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Financial Intermediation, Resource Allocation, and Macroeconomic Interdependence

Listed author(s):
  • G. Kemal Ozhan

    ()

    (University of St Andrews)

This paper studies the role of the financial sector in affecting domestic resource allocation and cross-border capital flows. I develop a quantitative, two-country, macroeconomic model in which banks face endogenous and occasionally binding leverage constraints. Banks lend funds to be invested in tradable or non-tradable sector capital and there is international financial integration in the market for bank liabilities. I focus on news about economic fundamentals as the key source of fluctuations. Specifically, in the case of positive news on the valuation of non-traded sector capital that turn out to be incorrect at a later date, the model generates an asymmetric, belief-driven boom-bust cycle that reproduces key features of the recent Eurozone crisis. Bank balance sheets amplify and propagate fluctuations through three channels when leverage constraints bind: First, amplified wealth effects induce jumps in import-demand (demand channel). Second, changes in the value of non-tradable sector assets alter bank lending to tradable sector firms (intra-national spillover channel). Third, domestic and foreign households re-adjust their savings in domestic banks, and capital flows further amplify fluctuations (international spillover channel). A common central bank’s unconventional policies of private asset purchases and liquidity facilities in response to unfulfilled expectations are successful at ameliorating the economic downturn.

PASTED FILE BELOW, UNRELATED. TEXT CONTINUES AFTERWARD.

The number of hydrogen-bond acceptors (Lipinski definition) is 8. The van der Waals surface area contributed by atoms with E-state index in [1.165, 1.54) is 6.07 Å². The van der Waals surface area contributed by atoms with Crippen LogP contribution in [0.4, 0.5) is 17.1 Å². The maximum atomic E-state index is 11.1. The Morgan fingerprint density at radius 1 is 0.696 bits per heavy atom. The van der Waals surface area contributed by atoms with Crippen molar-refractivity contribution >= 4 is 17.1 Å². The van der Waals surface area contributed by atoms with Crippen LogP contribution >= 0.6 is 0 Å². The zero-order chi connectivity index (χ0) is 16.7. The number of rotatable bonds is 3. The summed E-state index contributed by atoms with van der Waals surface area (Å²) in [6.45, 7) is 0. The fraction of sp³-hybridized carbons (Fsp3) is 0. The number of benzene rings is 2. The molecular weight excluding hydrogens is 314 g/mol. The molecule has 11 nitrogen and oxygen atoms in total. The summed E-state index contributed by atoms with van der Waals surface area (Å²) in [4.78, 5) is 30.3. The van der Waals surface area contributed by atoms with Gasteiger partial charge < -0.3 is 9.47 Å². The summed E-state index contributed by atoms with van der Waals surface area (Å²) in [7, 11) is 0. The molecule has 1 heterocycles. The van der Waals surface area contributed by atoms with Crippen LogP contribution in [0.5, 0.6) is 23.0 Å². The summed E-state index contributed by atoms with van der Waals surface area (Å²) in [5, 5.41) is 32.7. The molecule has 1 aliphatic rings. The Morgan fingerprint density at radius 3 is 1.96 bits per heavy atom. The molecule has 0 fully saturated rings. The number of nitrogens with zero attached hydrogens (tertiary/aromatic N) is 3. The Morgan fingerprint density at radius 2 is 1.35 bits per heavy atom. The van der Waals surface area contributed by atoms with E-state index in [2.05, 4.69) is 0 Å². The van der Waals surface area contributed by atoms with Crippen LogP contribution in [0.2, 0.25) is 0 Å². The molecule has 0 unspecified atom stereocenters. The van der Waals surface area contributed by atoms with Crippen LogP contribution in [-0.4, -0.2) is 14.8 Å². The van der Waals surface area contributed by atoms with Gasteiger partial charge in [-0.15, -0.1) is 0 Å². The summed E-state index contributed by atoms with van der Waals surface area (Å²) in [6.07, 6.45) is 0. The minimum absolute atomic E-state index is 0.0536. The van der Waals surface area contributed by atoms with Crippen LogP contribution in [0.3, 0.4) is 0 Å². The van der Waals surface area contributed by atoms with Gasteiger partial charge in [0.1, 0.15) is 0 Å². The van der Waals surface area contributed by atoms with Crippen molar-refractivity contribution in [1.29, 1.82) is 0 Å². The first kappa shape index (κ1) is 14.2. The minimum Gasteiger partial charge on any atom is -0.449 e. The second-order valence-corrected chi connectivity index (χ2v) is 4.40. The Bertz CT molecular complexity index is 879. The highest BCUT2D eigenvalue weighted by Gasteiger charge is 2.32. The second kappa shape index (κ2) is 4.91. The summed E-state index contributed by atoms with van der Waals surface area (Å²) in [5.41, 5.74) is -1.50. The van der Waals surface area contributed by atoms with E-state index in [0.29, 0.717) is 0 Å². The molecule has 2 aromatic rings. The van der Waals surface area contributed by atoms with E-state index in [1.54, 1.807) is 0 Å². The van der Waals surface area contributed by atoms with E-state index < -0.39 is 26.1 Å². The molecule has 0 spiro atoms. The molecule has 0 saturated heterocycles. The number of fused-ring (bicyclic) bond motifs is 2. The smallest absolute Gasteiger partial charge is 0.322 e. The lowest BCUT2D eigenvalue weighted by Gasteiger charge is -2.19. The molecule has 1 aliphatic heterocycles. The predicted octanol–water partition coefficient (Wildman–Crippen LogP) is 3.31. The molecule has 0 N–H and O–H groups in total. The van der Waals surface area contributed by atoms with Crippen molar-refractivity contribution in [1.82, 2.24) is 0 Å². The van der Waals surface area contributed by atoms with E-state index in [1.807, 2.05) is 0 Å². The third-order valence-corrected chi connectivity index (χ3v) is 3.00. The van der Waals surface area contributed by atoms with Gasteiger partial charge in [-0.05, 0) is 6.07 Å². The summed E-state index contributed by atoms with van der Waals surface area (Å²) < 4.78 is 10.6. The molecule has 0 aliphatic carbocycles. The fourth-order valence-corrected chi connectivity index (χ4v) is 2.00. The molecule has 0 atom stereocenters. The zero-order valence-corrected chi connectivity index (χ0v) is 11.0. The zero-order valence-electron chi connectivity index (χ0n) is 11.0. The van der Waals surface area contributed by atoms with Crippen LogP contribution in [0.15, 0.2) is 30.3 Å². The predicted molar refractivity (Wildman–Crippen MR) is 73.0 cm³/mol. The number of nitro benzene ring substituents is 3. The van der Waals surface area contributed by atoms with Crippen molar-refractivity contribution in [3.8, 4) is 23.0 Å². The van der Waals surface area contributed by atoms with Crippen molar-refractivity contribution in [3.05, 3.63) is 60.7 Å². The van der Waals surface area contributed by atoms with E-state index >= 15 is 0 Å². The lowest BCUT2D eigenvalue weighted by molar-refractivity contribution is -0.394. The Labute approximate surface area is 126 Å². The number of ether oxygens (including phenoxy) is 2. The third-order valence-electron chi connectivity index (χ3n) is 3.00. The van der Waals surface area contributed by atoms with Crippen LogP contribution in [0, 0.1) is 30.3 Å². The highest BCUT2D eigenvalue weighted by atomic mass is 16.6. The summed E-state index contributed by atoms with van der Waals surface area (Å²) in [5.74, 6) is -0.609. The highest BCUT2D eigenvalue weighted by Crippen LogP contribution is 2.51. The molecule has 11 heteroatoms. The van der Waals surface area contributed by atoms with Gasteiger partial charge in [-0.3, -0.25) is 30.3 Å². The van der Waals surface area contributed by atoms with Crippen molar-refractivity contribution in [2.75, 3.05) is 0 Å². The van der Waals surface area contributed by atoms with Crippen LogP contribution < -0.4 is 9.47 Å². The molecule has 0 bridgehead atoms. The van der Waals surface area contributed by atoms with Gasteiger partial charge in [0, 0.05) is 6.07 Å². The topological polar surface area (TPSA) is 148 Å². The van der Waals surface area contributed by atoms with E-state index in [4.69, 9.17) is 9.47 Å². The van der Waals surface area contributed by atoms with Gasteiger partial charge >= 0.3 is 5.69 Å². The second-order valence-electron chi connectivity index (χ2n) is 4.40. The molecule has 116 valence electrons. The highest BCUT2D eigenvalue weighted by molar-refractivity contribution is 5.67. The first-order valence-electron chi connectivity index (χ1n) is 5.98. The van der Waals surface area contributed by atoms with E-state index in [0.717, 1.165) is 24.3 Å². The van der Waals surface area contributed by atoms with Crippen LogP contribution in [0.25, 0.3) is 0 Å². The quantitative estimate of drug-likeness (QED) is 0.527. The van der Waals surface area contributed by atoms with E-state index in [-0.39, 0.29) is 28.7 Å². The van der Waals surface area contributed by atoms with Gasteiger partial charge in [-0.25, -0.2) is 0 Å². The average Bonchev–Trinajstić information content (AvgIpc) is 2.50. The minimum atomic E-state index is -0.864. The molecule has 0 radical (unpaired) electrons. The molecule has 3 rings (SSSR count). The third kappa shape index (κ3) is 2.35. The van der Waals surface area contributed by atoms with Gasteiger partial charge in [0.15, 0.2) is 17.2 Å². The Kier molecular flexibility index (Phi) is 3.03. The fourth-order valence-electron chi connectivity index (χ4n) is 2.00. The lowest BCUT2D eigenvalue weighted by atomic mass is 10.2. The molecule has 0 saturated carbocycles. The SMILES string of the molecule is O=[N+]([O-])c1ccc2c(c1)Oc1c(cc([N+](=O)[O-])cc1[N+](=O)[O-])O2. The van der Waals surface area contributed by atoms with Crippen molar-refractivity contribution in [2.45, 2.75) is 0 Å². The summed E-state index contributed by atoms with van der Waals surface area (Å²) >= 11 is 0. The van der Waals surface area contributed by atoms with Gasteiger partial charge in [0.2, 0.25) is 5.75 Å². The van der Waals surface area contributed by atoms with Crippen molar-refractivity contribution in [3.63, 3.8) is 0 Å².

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File URL: http://www.st-andrews.ac.uk/~wwwecon/repecfiles/4/1704.pdf
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Paper provided by Department of Economics, University of St. Andrews in its series Discussion Paper Series, Department of Economics with number 201704.

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Date of creation: 17 Feb 2017
Handle: RePEc:san:wpecon:1704
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